November 8, 2015

Dear Friend of Cetana:

Do you believe that education is a right every child deserves?

Education, with emphasis on English language training, is what Cetana is all about—and has been about for over 20 years. Cetana needs your financial support to help the youth of Myanmar. Your contribution may be the only hope these young people have for advanced education and a promising future.

For decades Myanmar has been beset by political repression, violence, economic exploitation, and poverty. The educational system, once the best in Asia, has fallen into dysfunction. The country’s youth deserve better. The time has come when they, like our children, can develop their talents, improve their living conditions, serve their communities and, eventually, help build a foundation for peace in their country.

With today’s election, tentative steps toward democracy continue. Another key to democratic reform, especially for a country that has been isolated for so long, is the ability to participate in the world community. With a national language that is not understood elsewhere, plus 135 ethnic languages and dialects, the English language is the path to the international community. English proficiency provides educational opportunities, access to print and electronic publications, and conversation with the world. Coupled with the ability to think critically (as opposed to rote learning and thinking), English fluency is essential for progress toward a revitalized civil society.

You can help make progress happen by supporting Cetana’s work with a contribution today. Our learning centers serve students of meager to modest means, from seven year olds to young adults. Your gift will
—enable them to learn English and develop critical thinking skills
—give them the precious books that they have yearned to read and access to computer technology
—prepare them for participation in a new democratic Myanmar 
—provide supplemental scholarships for advanced study abroad

Cetana learning centers are now filled with young learners whose future will be brighter because of you. We owe this generation a chance. Please make a donation to our Annual Appeal today.


Chenault Spence, President of the Cetana Board


Aung Myat had a bachelor’s degree in electrical power engineering when he realized he needed proficiency in the English language to find employment. He took English classes at Cetana’s English Learning Proficiency Center and then applied for a Cetana scholarship to study at the Asian Institute of Technology in Bangkok. With Cetana’s scholarship he obtained his master’s degree in renewable energy. He now works for Schlumberger and is fulfilling his dream of working on rural electrification. Electricity is essential to Myanmar’s development, especially in rural areas. “With the knowledge that I have gained from my study of English and renewable energy, I want to be one of my country’s building blocks,” Aung Myat states.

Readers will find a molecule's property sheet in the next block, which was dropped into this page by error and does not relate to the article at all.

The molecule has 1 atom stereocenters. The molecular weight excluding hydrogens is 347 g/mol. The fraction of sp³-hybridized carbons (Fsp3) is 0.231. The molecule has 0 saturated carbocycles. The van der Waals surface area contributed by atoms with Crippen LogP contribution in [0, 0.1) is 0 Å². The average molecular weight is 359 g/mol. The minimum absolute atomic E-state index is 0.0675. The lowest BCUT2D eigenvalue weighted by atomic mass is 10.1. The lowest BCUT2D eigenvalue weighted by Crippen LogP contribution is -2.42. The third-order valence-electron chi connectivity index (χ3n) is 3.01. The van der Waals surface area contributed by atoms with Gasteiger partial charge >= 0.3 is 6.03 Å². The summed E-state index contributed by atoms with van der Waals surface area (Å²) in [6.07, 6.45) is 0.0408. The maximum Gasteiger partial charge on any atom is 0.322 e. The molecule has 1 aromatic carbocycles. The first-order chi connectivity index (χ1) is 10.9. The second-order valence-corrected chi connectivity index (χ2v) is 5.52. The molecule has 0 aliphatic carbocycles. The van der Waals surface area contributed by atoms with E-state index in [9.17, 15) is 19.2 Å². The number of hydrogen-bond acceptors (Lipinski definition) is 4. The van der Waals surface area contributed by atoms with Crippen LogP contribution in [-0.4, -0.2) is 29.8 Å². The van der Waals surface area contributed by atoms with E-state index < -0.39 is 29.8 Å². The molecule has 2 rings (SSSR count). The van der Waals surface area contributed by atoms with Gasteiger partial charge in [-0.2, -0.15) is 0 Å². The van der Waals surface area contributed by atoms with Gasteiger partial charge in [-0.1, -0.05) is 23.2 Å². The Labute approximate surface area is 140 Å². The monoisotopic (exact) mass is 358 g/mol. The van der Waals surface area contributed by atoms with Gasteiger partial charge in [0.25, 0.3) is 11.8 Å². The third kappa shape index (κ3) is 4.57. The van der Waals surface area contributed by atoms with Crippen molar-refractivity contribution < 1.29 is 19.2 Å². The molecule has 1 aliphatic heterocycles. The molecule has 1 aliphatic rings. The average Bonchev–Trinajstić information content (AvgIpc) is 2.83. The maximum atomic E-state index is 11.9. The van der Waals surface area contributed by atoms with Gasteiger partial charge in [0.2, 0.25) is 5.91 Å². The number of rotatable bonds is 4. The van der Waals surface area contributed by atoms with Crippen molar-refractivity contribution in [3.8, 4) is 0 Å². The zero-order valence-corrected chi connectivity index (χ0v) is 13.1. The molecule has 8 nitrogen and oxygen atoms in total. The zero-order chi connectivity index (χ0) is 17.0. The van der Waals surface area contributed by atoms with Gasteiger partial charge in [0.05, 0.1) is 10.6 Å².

Cherry Myo Lwin was able to study for a master’s degree in engineering from the Asian Institute of Technology with a Cetana scholarship. She then earned a Ph.D. in civil engineering at Nagoya University in Japan. She will teach at the Yangon Technological University and assist in starting a program in environmental engineering. She is also providing support for an education project in Lelu village, Bago Region. “I want to see my country use its human capital, and I want to see our youth, who are so full of hope, able to work and live in their own country.” To Cetana donors she asks, “Please stand by Myanmar youth. We need you.”
Khin Hnin Phyu studied at the Asian Institute of Technology in Thailand on a Cetana scholarship. A native of Myitkyina, the capital of Kachin State, a site of frequent armed conflict, she has worked on several humanitarian and community development issues since obtaining her degree. She has worked on a community forestry development project, with CAREMyanmar, on HIV/AIDS and women’s issues, and on an emergency aid program in Kachin State with the United Nations World Food program. Currently she works for the Livelihood and Food Security Trust Fund (LIFT), which operates under the umbrella of the United Nations Office for Project Service. She directs funding for several projects across the country, including agricultural initiatives and economic empowerment projects for women. Khin Hnin Phyu maintains that "Because of Cetana my life has changed, as well as the way I look at the world. I understand what the bigger picture means. When we discuss the situation of our country, I have a better understanding of what it takes to bring about change. I thank Cetana everyday for giving me the opportunity to be part of this change."